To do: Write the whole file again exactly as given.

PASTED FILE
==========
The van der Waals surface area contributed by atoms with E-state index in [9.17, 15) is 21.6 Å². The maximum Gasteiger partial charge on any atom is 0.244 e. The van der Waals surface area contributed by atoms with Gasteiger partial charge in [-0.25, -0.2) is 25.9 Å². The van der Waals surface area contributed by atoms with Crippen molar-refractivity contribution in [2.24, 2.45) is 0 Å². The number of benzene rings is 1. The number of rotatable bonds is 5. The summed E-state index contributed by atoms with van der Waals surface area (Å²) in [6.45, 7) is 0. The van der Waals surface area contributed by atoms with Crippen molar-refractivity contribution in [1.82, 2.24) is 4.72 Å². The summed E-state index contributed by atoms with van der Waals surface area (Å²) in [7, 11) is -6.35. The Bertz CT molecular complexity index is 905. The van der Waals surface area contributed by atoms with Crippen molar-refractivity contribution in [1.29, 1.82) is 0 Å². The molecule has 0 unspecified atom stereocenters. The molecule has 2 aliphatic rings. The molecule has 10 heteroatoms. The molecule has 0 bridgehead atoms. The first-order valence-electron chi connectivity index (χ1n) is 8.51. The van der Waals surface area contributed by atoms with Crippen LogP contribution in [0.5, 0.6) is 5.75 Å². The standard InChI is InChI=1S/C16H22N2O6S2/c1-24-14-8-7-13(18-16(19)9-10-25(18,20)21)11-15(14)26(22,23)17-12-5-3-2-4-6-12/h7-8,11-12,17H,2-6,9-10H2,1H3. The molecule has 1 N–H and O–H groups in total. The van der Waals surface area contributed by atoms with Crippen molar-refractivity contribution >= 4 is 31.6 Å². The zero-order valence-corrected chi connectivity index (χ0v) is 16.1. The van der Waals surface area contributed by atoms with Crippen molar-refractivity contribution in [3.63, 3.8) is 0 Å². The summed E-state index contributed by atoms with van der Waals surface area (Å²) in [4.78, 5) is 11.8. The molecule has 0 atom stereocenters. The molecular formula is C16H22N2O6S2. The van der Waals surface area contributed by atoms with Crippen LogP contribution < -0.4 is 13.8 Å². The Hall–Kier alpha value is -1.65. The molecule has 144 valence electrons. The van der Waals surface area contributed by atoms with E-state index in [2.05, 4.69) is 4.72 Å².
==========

The van der Waals surface area contributed by atoms with E-state index in [9.17, 15) is 21.6 Å². The maximum Gasteiger partial charge on any atom is 0.244 e. The van der Waals surface area contributed by atoms with Gasteiger partial charge in [-0.25, -0.2) is 25.9 Å². The van der Waals surface area contributed by atoms with Crippen molar-refractivity contribution in [2.24, 2.45) is 0 Å². The number of benzene rings is 1. The number of rotatable bonds is 5. The summed E-state index contributed by atoms with van der Waals surface area (Å²) in [6.45, 7) is 0. The van der Waals surface area contributed by atoms with Crippen molar-refractivity contribution in [1.82, 2.24) is 4.72 Å². The summed E-state index contributed by atoms with van der Waals surface area (Å²) in [7, 11) is -6.35. The Bertz CT molecular complexity index is 905. The van der Waals surface area contributed by atoms with Crippen molar-refractivity contribution in [1.29, 1.82) is 0 Å². The molecule has 0 unspecified atom stereocenters. The molecule has 2 aliphatic rings. The molecule has 10 heteroatoms. The molecule has 0 bridgehead atoms. The first-order valence-electron chi connectivity index (χ1n) is 8.51. The van der Waals surface area contributed by atoms with Crippen LogP contribution in [0.5, 0.6) is 5.75 Å². The standard InChI is InChI=1S/C16H22N2O6S2/c1-24-14-8-7-13(18-16(19)9-10-25(18,20)21)11-15(14)26(22,23)17-12-5-3-2-4-6-12/h7-8,11-12,17H,2-6,9-10H2,1H3. The molecule has 1 N–H and O–H groups in total. The van der Waals surface area contributed by atoms with Crippen molar-refractivity contribution >= 4 is 31.6 Å². The zero-order valence-corrected chi connectivity index (χ0v) is 16.1. The van der Waals surface area contributed by atoms with Crippen molar-refractivity contribution in [3.63, 3.8) is 0 Å². The summed E-state index contributed by atoms with van der Waals surface area (Å²) in [4.78, 5) is 11.8. The molecule has 0 atom stereocenters. The molecular formula is C16H22N2O6S2. The van der Waals surface area contributed by atoms with Crippen LogP contribution < -0.4 is 13.8 Å². The Hall–Kier alpha value is -1.65. The molecule has 144 valence electrons. The van der Waals surface area contributed by atoms with E-state index in [2.05, 4.69) is 4.72 Å².